I learned about the geopolitics of the world and the idiosyncratic cultural differences of sending countries became my continuing medical education. In each country where there was adoption, I scrutinized their medical textbooks and had research articles in other languages translated for me in order to understand the medical context and the child. That was the most exciting part of the field of adoption medicine. There was little to no research on orphans in textbooks, so I learned from parents, adoption agencies, social workers and physicians living in countries around the world. Then, I started to travel abroad to visit orphanages after feeling like a fake just pontificating about orphans from my living room or office. I became obsessed with orphanage life and traveled widely with like-minded professionals . Medical missions to countries like Romania, Bulgaria, El Salvador, China, Russia were a regular part of my personal medical education to further my expertise in orphans.
I spoke at parent adoption meetings and conferences and did clinical research of my patient population. I reported my thoughts and findings to colleagues and we began to formalize adoption medicine as a specialty and organized a yearly medical institute which still exists today. We shared and learned from one another on an adoption listserv, and we created an official section for the American Academy of Pediatrics, "Section on Adoption and Foster Care", to further best practice and education on this specialty.
I then had a vision -- in 1997 to be exact -- to create a foundation that would learn about the medical and psychological issues of orphans and create programs to help children who were institutionalized. That is how Worldwide Orphans Foundation started on Sept. 11, 1997. Now 13 years later, the organization is unrecognizable to even me: a $5 million operating budget; a dozen employees in my hometown, Maplewood, New Jersey; and hundreds of employees who are nationals in five countries.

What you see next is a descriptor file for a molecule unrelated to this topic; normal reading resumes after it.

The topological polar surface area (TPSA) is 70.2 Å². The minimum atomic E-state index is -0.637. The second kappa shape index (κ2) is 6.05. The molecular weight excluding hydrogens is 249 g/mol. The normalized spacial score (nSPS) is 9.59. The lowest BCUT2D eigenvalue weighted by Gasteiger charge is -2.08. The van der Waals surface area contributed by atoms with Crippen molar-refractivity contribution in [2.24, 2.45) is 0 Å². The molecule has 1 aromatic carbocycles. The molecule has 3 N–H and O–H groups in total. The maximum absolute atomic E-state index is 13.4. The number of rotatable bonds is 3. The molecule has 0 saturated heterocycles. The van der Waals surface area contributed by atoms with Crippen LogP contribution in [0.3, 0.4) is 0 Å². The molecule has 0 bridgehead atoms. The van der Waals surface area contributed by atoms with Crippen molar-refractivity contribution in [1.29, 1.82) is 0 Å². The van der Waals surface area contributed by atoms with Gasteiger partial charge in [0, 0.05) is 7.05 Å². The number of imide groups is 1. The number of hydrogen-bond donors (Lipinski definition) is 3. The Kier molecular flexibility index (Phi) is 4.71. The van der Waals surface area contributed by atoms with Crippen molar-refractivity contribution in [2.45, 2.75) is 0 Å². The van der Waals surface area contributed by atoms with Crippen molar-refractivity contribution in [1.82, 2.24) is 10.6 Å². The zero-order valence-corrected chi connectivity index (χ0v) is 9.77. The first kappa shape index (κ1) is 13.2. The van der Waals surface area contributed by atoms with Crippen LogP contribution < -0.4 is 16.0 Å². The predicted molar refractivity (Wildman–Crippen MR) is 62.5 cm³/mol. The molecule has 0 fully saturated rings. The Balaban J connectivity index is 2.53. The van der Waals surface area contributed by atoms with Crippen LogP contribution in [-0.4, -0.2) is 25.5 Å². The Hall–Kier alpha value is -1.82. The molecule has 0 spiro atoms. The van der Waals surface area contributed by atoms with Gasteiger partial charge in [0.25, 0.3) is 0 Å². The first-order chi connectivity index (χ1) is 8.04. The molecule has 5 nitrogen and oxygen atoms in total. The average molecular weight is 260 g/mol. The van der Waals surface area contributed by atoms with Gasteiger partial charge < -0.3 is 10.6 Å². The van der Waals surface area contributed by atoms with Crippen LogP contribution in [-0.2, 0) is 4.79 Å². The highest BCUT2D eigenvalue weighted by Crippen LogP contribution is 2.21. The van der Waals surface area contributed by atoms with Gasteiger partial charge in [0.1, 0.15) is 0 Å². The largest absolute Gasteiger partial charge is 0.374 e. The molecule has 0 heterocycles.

Since 1997, WWO has implemented innovative programs serving orphans and vulnerable (OVC) children in 14 countries. WWO is on the cutting edge of de-institutionalization and strategically implements programs focused on community building and capacity building in all countries. In just 13 years, we have gone from discovering the complex issues of orphans in orphanages to creating models and interventions to help orphans come out of institutions. We are now side by side with larger child advocacy organizations around the world having learned how destructive and dangerous institutional living is for young children, determined to change how orphans are viewed. We are declaring that children living in orphanages is a holocaust and a tragedy of monumental proportion; the secret destruction of millions of young lives because of extreme poverty, AIDS, malaria, tuberculosis, overpopulation, war and conflict, natural disasters, and the subsequent disintegration of family life must end.
I am leaving primary care pediatric medicine to pursue a larger calling: to help a lost generation of children living without families in desperate settings. It will be my last best job and, one child at a time, I will work to understand the cultural differences from country to country, and I will identify the best models to move children out of orphanages and back into their communities and hopefully into permanent families. I will work with thousands of other dreamers, like myself, all over the world to find solutions to this formidable, but necessary task.
So I will still be a doctor, but I have carved out the time now to be a strategic planner, a CEO, a fundraiser, a policy person -- and a visionary. I'm excited about this new journey.